I have long wanted to see Paul McCartney. So, earlier this spring, when I landed a summer internship in New York City, it didn't seem unreasonable to think this might be the year. After all, it's the 50th anniversary of the American Year of the Beatle, the commemoration of the band's arrival at JFK Airport and the performances on "Ed Sullivan" and America altogether losing its mind. A New York show seemed inevitable. Then Paul announced he was coming to Missoula and put me through the emotional wringer. My heart sank at the realization I'd be back east when he was in Missoula. My heart sank again when I checked his full tour dates and realized he wasn't even planning on visiting the Big Apple. Then my bank account sank when I did the obvious thing and purchased concert and plane tickets and planned for days off from my internship for a midweek trip back to Missoula.
I say this was the "obvious thing" because 2014 has been my own personal Year of the Beatle. I've been in the midst of a musical renaissance, re-discovering the group's early rockabilly covers and re-shuffling my preferences among Help!, Rubber Soul and Revolver. A friend gifted me Anthology 1-3, and I've listened to them obsessively. I bought one of those "50 Years Ago..." magazines put out by Time or People, the ones priced through the roof for sale to nostalgic saps like me. I actually bought two. In New York, I found the theater playing the 50th anniversary re-release of A Hard Day's Night—restored to 4K super high definition!and went to see it. Twice.
And then there was the trip to San Francisco, back in March. I was visiting a buddy and he told me, apropos of nothing, that I should meet the girl who cuts his hair. He said we were "birds of a feather." Well, my hair is long and straight and black and I figured that if we were that alike, she'd understand my deepest desire, the thing I've always wanted but never been able to ask for.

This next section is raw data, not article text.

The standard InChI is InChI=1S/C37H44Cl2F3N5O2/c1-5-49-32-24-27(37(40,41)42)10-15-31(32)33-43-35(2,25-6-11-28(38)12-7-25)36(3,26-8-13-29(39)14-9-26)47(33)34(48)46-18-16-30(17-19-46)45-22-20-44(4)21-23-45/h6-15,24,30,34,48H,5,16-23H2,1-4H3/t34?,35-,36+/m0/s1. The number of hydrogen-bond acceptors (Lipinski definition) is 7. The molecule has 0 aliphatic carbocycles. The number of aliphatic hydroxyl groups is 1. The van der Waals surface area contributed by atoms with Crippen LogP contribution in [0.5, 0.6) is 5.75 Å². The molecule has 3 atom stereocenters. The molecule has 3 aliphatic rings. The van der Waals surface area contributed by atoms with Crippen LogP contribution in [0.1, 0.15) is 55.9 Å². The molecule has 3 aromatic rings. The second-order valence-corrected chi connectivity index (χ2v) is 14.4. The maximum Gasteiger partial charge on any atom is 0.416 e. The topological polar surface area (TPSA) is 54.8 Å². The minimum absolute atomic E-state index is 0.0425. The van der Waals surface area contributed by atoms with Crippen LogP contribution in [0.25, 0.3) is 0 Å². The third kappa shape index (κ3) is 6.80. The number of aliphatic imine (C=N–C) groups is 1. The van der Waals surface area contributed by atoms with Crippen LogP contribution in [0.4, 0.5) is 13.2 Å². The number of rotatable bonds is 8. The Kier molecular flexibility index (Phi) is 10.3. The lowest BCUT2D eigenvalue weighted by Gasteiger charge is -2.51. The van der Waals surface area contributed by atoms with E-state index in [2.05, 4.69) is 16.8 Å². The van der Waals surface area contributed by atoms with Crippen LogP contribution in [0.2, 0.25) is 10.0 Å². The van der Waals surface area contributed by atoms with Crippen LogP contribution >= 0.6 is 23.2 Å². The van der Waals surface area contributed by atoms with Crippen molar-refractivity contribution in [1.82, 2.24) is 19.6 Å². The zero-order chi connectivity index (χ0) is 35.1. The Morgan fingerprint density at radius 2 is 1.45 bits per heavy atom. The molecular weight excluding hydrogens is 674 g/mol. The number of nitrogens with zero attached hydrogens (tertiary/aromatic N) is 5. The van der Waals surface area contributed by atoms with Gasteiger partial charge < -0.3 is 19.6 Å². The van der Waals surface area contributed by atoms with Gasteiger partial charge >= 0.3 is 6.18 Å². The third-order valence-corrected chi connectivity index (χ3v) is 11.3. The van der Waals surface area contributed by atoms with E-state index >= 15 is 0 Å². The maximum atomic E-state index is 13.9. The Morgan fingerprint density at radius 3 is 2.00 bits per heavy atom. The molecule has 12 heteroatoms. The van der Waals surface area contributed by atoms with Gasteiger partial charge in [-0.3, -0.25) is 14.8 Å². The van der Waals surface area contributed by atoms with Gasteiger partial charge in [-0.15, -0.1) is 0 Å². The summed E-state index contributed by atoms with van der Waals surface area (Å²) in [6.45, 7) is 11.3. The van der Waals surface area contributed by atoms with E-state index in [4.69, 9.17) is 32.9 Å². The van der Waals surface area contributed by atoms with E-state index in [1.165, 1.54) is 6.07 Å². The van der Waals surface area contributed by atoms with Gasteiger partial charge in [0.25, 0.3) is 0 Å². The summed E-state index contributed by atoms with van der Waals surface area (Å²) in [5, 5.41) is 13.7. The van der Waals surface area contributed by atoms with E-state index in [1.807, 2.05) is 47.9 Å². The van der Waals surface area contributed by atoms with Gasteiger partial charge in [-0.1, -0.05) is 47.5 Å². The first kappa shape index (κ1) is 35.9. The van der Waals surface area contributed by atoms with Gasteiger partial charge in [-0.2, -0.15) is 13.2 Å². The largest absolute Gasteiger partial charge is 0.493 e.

Now I have a mop top.
My love for the Beatles has a religious fervor, deep and often irrational. It's something to do with the fact that the music is full of—in the true, religious sense of the word—mysteries. The songs are flawless but rife with musical and lyrical nuances hard not to puzzle over. The Anthology albums of b-sides, outtakes and early versions of songs shatter the illusion, seemingly. Hearing a classic like "Got to Get You Into My Life" muddied with an over-complicated, obtrusive vocal arrangement makes you realize: Oh, these guys weren't perfect. But then, who knows what Jesus' terrible teens were like? Has anyone heard a rough draft of the Sermon on the Mount? The Beatles were bigger than Jesus, anyway. They lend themselves to iconography and worship. You say every good religion needs a famous martyr? I remind you that Paul is dead.
And, all due respect to John, is Paul not the perfect enigmatic central figure? When the band outgrew its early pop records, and entered into psychedelia (and beyond), John's blossoming as a writer became an open book of personal history. "I'm a Loser," "Julia," "Strawberry Fields Forever"great songs all, but, after a while, easy to fit into John's persona. Paul's blossoming became ... what? He seemed to write everything: Tender ballads ("Blackbird"). Old-timey music ("Honey Pie"). What-the-hell-was-that? music ("Wild Honey Pie"). Psychosis as music ("Helter Skelter"). And that's just one album.
Paul's voice—literally and spiritually—is a nomadic wonder. Where does it want to go? What does it want to do? What can't it do? I don't know that the edginess, the search, has subsided any as he's gotten older. Maybe "Let Me Roll It," from the Wings era, is a good example of this but I think of Electric Arguments, the 2008 release from his side project, The Fireman. The opening track is sung in an almost unrecognizable caterwaul. It's a barnburner of a song. When I realized who was singing, it was a perfect shock.
Since I've been living in Missoula, I often think of the time it hit me that the opening monologue in "Rocky Raccoon" was Paul's best backwoods American accent. I'm sure he's poking fun but I'm also sure he loves that voice. In fact, the more I've thought about it, the more it makes sense to see him play outside The Center of the Universe. NYC is a bit safe, isn't it? He's going to love playing in Rocky's neck of the woods.
That's why, next week, I'm hopping a plane. I'll look out the window at the cultural mecca of the U.S., wave goodbye and head to the mountains way up North. New York can have JFK and the Ed Sullivan Theater. I'd rather see Sir Paul off the beaten path, right where he belongs.
Paul McCartney plays Washington-Grizzly Stadium Tue., Aug. 5, for his Out There tour. 8 PM. $49.50–$250. Visit griztix.com. A pre-concert party at Caras Park starts at 4 PM with music by Three-Eared Dog, food and drinks. Free.